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Megan J Palmer


I am a Postdoctoral Scholar in the Department of Bioengineering at Stanford University in the the labs of Drew Endy and Christina Smolke and am serving as the Deputy Director of Practices for the Synthetic Biology Engineering Research Center (SynBERC).

Contact Info


Megan J. Palmer, Ph.D.

Stanford University

Y2E2 Building, B07 Bioengineering

473 Via Ortega

Stanford, CA, 94306


mjpalmer 'AT'


2010 Ph.D. Biological Engineering, Massachusetts Institute of Technology, Cambridge, MA, USA

2004 B.Sc.E. Engineering Chemistry, Queen's University, Kingston, ON, Canada

Postdoctoral Research

Synthetic Biology Engineering Research Center (SynBERC), Deputy Director of Practices

  • Advisor: Drew Endy
  • Co-direct efforts within a multi-university engineering research center to explore how scientists and engineers can consider and respond to societal ramifications of developments in synthetic biology.

Smolke Lab, Stanford University, Department of Bioengineering, Postdoctoral Scholar

  • Advisor: Christina D. Smolke
  • Development of RNA devices to control cytokine responsiveness of T cells for immunotherapy applications

Graduate Research

Lauffenburger Lab, Massachusetts Institute of Technology, Deptartment of Biological Engineering

  • Advisors: Douglas A. Lauffenburger, Darrell J. Irvine
  • Thesis Title: Cytokine Signaling Control of Naïve CD8+ T Cell Homeostasis
  • Identified and characterized novel heterogeneities within CD8+ T cell populations in terms of their responsiveness to interleukin (IL) family cytokines supporting homeostatic survival and proliferation.
  • Performed experimental and mathematical modeling analysis of IL‐7 ligand/receptor binding dynamics and signaling, revealing receptor expression as the dominant controller of T cell responsiveness to IL‐7.
  • Translated in vitro results to in vivo murine models, demonstrating that modulation of IL‐7 levels in vivo alters the clonal composition of the T cell repertoire and revealing IL‐7 levels supporting homeostatic diversity.


Palmer MJ, Mahajan VS, Trajman LC, Irvine DJ, Lauffenburger DA, Chen J. Interleukin 7 Receptor Signaling Network: An Integrated Systems Perspective. Cellular and Molecular Immunology. 2008. 5(2): 79‐89.

Palmer MJ*, Mahajan VS*, Chen J, Irvine DJ, Lauffenburger DA. Signaling Thresholds Govern Heterogeneity in IL‐7-Receptor‐Mediated Responses of Naïve CD8+ T Cells. Immunology and Cell Biology. 2011. (*authors contributed equally)

Palmer MJ, Lauffenburger DA. Analysis of Alterations in T Cell Repertoire Size and Diversity During Interleukin‐7 Therapy. 2011. In Preparation.

Science and Technology Policy, Education, and Outreach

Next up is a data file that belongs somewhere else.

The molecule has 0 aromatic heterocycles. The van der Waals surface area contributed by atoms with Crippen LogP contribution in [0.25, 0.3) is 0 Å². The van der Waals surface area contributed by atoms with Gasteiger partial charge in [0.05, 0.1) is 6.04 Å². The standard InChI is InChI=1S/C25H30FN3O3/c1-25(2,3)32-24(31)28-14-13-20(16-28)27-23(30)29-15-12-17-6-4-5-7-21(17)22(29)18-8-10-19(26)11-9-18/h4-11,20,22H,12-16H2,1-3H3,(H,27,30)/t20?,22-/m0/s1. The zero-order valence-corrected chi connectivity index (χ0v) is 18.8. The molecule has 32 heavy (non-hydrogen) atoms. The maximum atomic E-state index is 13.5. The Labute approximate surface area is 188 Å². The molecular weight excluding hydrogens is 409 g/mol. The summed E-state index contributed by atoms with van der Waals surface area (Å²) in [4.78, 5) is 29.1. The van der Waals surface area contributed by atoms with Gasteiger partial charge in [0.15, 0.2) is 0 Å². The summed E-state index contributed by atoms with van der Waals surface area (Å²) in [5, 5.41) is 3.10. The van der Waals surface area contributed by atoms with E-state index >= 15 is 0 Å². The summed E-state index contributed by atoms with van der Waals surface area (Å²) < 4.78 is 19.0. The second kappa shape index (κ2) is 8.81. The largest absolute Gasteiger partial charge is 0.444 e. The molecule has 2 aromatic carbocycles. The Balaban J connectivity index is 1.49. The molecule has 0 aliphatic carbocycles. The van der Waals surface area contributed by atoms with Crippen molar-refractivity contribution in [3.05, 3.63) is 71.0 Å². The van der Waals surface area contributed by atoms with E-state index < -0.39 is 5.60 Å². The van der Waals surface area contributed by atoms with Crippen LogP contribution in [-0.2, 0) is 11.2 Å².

Scholar, Siebel Scholars Foundation (2010-present)

  • Served alongside leaders in business, computer science and bioengineering as an advisor to the Siebel Foundation on directing its philanthropic efforts towards solving pressing global problems.

Volunteer, Cambridge Science Festival (2009, 2010)

  • Facilitated activities at a festival highlighting local science and technology outreach programs.

Graduate Teaching Certificate Program, Massachusetts Institute of Technology (2009)

  • Completed an optional intensive graduate teaching program in which I was evaluated on development of program curriculum, lectures, evaluation methods and teaching style.

Regional Hub Team Member, Coalition on the Public Understanding of Science (2008‐present)

  • Coordinated multiple science advocacy groups to successfully organize a series of local science cafes aimed at developing a public understanding and appreciation for science.

Executive Member, MIT Science Policy Initiative (2007‐2010)

  • Arranged multiple seminars, short courses, workshops and trips to Capitol Hill to educate and engage science and engineering students in the public policy of science, technology, research and innovation.

Graduate Research Mentor, Massachusetts Institute of Technology (2005‐2009)

  • Mentored two undergraduate students in successfully developing independent research projects.

Teaching Assistant, “Biomolecular Kinetics and Cellular Dynamics”, Massachusetts Institute of Technology (2005)

  • Prepared and evaluated problem sets, taught weekly recitations and prepared resource materials for a graduate course on mathematical modeling of biological systems.

Steering Committee Member, MIT Technology and Culture Forum (2004‐2010)

  • Organized over a dozen public seminars exploring the role of science and technology in promoting positive social, ecological, and economic change.